It's magnificent. Fast at times, brooding at others. I learned. I laughed. I got a bit emotional, too. It's really just about everything you'd want from a novel — no wonder it's a freakin' classic (says Captain Obvious).
Beyond the obvious (the creative re-tellings of the Cain and Abel story; the Hebrew word Timshel — which is Adam's last word, and which means "thou mayest": the core idea of the novel, that we can choose to reject bad and be good, or we can choose not to; and the wonderful descriptions of the Salinas Valley, Steinbeck's beloved home), there are two things I'll remember most about his book:
1) Steinbeck's quotability. Over the course of reading this book, I tweeted a good half-a-dozen passages from the book, and marked about two dozen more. Here are a few of my favorites:
"A story has in it neither gain nor loss. But a lie is a device for profit or escape. I suppose if that definition is strictly held to, then a writer of stories is a liar — if he is financially fortunate."
"No story has power, nor will it last, unless we feel it is true and true of us." -- Lee, one of my favorite characters (see below).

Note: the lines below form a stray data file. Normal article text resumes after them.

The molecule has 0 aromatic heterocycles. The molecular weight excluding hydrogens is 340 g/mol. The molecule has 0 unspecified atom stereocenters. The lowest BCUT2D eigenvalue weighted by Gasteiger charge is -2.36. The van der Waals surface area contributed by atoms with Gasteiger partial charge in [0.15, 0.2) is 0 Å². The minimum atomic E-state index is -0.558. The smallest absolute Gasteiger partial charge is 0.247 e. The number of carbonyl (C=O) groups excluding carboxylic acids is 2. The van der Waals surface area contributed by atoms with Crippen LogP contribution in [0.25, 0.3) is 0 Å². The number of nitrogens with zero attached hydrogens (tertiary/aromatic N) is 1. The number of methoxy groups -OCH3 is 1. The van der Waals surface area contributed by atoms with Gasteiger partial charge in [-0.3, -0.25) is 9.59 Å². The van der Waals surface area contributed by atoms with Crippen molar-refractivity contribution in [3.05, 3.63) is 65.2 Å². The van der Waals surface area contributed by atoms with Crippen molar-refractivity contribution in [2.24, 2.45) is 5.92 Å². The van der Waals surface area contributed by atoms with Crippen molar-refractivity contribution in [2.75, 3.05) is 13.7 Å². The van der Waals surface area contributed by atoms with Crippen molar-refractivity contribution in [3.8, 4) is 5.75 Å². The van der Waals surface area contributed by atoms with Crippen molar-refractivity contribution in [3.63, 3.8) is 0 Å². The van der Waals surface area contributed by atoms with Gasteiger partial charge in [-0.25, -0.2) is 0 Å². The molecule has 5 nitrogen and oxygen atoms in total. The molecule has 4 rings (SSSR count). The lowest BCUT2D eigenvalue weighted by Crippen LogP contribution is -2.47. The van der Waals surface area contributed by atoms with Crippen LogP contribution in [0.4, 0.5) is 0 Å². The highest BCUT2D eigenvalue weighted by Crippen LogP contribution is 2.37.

"Humans are caught — in their lives, in their thoughts, in their hungers and ambitions, in their avarice and cruelty, and in their kindness and generosity too — in a net of good and evil. I think this is the only story we have and that it occurs on all levels of feeling and intelligence. Virtue and vice were warp and woof of our first consciousness, and they will be the fabric of our last, and this despite any changes we may impose on field and river and mountain, on economy and manners." (This seems to me about as clear a statement of Steinbeck's personal philosophy as you could gain from this novel.)
2) The characters Samuel Hamilton and the Chinese servant Lee — two of the wisest, noblest, most dignified characters in any literature I've ever read. The two recognize each other as kindred spirits early in the novel — and become fast friends. Throughout the novel, they guide the other characters, helping them to choose good instead of bad. Samuel and Lee both guide Adam out of his malaise after Cathy shoots him (Samuel punching him around is one of the great scenes in the novel), and it's Lee who constantly guides Caleb through his moral dilemmas and attempts to be good, because, as Lee says, "The greatest terror a child can have is that he is not loved, and rejection is the hell he fears." Indeed.